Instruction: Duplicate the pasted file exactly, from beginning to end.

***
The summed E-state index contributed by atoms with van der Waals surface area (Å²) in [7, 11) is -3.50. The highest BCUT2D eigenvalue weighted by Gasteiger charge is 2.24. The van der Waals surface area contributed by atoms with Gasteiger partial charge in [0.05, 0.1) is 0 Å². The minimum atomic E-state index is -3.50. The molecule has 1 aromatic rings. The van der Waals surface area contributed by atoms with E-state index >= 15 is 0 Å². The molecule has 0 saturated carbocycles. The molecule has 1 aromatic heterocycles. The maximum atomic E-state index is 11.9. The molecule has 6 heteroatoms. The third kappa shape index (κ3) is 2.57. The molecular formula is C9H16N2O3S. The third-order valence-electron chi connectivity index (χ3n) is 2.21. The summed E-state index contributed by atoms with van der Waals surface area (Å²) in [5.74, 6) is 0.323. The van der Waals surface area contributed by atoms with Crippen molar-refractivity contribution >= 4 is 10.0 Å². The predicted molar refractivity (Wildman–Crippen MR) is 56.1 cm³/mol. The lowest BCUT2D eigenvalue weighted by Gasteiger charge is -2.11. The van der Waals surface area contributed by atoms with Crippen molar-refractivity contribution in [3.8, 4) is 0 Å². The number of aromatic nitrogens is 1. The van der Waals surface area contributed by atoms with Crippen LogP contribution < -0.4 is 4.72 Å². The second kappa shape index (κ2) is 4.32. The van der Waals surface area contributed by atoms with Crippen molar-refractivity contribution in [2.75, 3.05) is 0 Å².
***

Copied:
The summed E-state index contributed by atoms with van der Waals surface area (Å²) in [7, 11) is -3.50. The highest BCUT2D eigenvalue weighted by Gasteiger charge is 2.24. The van der Waals surface area contributed by atoms with Gasteiger partial charge in [0.05, 0.1) is 0 Å². The minimum atomic E-state index is -3.50. The molecule has 1 aromatic rings. The van der Waals surface area contributed by atoms with E-state index >= 15 is 0 Å². The molecule has 0 saturated carbocycles. The molecule has 1 aromatic heterocycles. The maximum atomic E-state index is 11.9. The molecule has 6 heteroatoms. The third kappa shape index (κ3) is 2.57. The molecular formula is C9H16N2O3S. The third-order valence-electron chi connectivity index (χ3n) is 2.21. The summed E-state index contributed by atoms with van der Waals surface area (Å²) in [5.74, 6) is 0.323. The van der Waals surface area contributed by atoms with Crippen molar-refractivity contribution >= 4 is 10.0 Å². The predicted molar refractivity (Wildman–Crippen MR) is 56.1 cm³/mol. The lowest BCUT2D eigenvalue weighted by Gasteiger charge is -2.11. The van der Waals surface area contributed by atoms with Crippen molar-refractivity contribution in [3.8, 4) is 0 Å². The number of aromatic nitrogens is 1. The van der Waals surface area contributed by atoms with Crippen LogP contribution < -0.4 is 4.72 Å². The second kappa shape index (κ2) is 4.32. The van der Waals surface area contributed by atoms with Crippen molar-refractivity contribution in [2.75, 3.05) is 0 Å².